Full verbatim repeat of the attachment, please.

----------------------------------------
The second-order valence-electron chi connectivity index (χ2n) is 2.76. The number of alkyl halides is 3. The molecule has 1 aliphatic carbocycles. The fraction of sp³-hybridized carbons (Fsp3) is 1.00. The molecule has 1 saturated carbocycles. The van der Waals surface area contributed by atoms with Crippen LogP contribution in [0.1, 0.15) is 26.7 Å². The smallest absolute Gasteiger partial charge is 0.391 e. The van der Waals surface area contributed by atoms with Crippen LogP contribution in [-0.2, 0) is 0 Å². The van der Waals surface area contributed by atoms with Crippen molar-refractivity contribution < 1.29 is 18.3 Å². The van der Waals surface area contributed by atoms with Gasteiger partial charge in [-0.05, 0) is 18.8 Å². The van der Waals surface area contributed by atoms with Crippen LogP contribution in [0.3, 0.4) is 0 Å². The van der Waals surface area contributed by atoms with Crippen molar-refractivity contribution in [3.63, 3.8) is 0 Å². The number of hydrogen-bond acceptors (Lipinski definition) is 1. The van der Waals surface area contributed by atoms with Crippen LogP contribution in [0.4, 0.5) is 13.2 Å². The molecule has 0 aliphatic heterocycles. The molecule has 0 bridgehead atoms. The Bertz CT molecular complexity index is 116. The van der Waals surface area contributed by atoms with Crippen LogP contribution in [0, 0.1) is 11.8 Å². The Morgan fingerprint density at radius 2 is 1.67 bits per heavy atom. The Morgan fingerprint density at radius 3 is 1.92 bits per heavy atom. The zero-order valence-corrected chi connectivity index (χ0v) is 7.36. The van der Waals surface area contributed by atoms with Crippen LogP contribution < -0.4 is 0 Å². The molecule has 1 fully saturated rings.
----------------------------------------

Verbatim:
The second-order valence-electron chi connectivity index (χ2n) is 2.76. The number of alkyl halides is 3. The molecule has 1 aliphatic carbocycles. The fraction of sp³-hybridized carbons (Fsp3) is 1.00. The molecule has 1 saturated carbocycles. The van der Waals surface area contributed by atoms with Crippen LogP contribution in [0.1, 0.15) is 26.7 Å². The smallest absolute Gasteiger partial charge is 0.391 e. The van der Waals surface area contributed by atoms with Crippen LogP contribution in [-0.2, 0) is 0 Å². The van der Waals surface area contributed by atoms with Crippen molar-refractivity contribution < 1.29 is 18.3 Å². The van der Waals surface area contributed by atoms with Gasteiger partial charge in [-0.05, 0) is 18.8 Å². The van der Waals surface area contributed by atoms with Crippen LogP contribution in [0.3, 0.4) is 0 Å². The van der Waals surface area contributed by atoms with Crippen molar-refractivity contribution in [3.63, 3.8) is 0 Å². The number of hydrogen-bond acceptors (Lipinski definition) is 1. The van der Waals surface area contributed by atoms with Crippen LogP contribution in [0.4, 0.5) is 13.2 Å². The molecule has 0 aliphatic heterocycles. The molecule has 0 bridgehead atoms. The Bertz CT molecular complexity index is 116. The van der Waals surface area contributed by atoms with Crippen LogP contribution in [0, 0.1) is 11.8 Å². The Morgan fingerprint density at radius 2 is 1.67 bits per heavy atom. The Morgan fingerprint density at radius 3 is 1.92 bits per heavy atom. The zero-order valence-corrected chi connectivity index (χ0v) is 7.36. The van der Waals surface area contributed by atoms with Crippen LogP contribution < -0.4 is 0 Å². The molecule has 1 fully saturated rings.